Lest We Forget
It was just a little scrap of recent news; the history department complaining about the reduction in funding for that department but it made the news. Somebody thought it important and contacted the media, and somebody else thought it important enough to print the story, and in our ideologically driven institutes of learning, perhaps it is more important than the minimal attention it received from us.
Did you or would you have clicked into that link?
Then I saw this. I think I knew that we were involved in the Borneo and Malaysia conflicts – but really, I’m not sure because I can’t remember another single fact that would confirm this.
And then the bottom line, the all familiar phrase that gets dusted off each year when Anzac Day comes around.
“Lest we Forget.”
It’s a misunderstood saying. One that you can see many speakers including politicians take to mean, to remember what happened.
We’ve done that. There’s a memorial. We are not there to renew our dedication to the event or the day.
So what does it really mean?
It’s not so much a saying but a concept that goes hand in hand with the memorial and the memory.
It asks a question of each of us, in our contemporary environment can we explain the reason for this event. Can we take this memory and turn it into words so that the understanding is transmitted from generation to generation and never lost.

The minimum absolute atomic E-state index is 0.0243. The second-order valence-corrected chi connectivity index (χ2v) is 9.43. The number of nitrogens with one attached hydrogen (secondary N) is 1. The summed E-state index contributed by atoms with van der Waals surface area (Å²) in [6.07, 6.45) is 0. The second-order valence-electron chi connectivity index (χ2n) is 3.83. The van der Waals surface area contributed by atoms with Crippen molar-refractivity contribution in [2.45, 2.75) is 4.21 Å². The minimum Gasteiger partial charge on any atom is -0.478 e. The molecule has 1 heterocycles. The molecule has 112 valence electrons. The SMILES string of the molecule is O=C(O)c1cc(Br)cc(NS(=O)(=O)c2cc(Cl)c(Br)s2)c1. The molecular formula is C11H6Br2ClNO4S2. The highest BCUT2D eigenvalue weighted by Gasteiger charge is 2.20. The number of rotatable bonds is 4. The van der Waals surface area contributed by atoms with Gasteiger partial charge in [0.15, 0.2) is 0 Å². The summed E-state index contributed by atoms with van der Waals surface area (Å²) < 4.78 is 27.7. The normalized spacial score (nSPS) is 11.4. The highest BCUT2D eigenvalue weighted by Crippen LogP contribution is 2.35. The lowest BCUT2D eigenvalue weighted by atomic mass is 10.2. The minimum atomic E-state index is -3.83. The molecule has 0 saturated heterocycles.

In in uttering this phrase “lest we forget” we are not offering up a self-serving emotional platitude that allows us to feel we have honoured those who made this sacrifice for us. Rather we are accepting the demand it places on us to be vigilant on every other day of the year in our ability to understand, to pass on, and to make good use of what is known.
The previous post is about our homeless men: Casualties of our country rather than for our country?
Are they a reminder to us, primarily, that we are not meeting our obligation to this concept? That while those at the coal face consider how best to help, the rest of us should be asking how did we end up here?
Looking back on the early records of our parliamentary debates and speeches, the sentiment I find embodied in our history is more along the lines of …
We know what we have escaped from and we have the greatest opportunity yet not to bring the same misfortune upon ourselves in this new land.